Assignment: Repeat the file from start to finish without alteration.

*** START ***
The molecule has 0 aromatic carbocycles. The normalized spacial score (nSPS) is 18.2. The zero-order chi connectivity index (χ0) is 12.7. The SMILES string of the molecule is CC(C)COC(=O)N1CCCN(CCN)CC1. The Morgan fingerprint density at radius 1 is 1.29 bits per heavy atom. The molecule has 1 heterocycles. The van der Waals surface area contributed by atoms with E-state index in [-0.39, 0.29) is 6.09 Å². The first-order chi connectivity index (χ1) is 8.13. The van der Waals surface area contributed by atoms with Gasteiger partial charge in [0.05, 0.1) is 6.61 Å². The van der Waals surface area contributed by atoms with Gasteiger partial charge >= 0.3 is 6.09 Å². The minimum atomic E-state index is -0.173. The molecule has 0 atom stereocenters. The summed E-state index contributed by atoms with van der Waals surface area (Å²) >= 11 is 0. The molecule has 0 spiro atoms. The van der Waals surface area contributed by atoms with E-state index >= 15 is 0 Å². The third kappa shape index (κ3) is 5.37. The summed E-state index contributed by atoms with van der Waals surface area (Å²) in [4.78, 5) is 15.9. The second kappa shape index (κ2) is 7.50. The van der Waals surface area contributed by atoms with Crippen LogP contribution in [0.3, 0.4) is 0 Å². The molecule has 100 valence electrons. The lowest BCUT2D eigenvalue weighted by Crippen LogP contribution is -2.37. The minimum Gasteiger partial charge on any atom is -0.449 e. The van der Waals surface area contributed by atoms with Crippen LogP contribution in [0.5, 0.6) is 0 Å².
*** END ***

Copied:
The molecule has 0 aromatic carbocycles. The normalized spacial score (nSPS) is 18.2. The zero-order chi connectivity index (χ0) is 12.7. The SMILES string of the molecule is CC(C)COC(=O)N1CCCN(CCN)CC1. The Morgan fingerprint density at radius 1 is 1.29 bits per heavy atom. The molecule has 1 heterocycles. The van der Waals surface area contributed by atoms with E-state index in [-0.39, 0.29) is 6.09 Å². The first-order chi connectivity index (χ1) is 8.13. The van der Waals surface area contributed by atoms with Gasteiger partial charge in [0.05, 0.1) is 6.61 Å². The van der Waals surface area contributed by atoms with Gasteiger partial charge >= 0.3 is 6.09 Å². The minimum atomic E-state index is -0.173. The molecule has 0 atom stereocenters. The summed E-state index contributed by atoms with van der Waals surface area (Å²) >= 11 is 0. The molecule has 0 spiro atoms. The van der Waals surface area contributed by atoms with E-state index >= 15 is 0 Å². The third kappa shape index (κ3) is 5.37. The summed E-state index contributed by atoms with van der Waals surface area (Å²) in [4.78, 5) is 15.9. The second kappa shape index (κ2) is 7.50. The van der Waals surface area contributed by atoms with Crippen LogP contribution in [0.3, 0.4) is 0 Å². The molecule has 100 valence electrons. The lowest BCUT2D eigenvalue weighted by Crippen LogP contribution is -2.37. The minimum Gasteiger partial charge on any atom is -0.449 e. The van der Waals surface area contributed by atoms with Crippen LogP contribution in [0.5, 0.6) is 0 Å².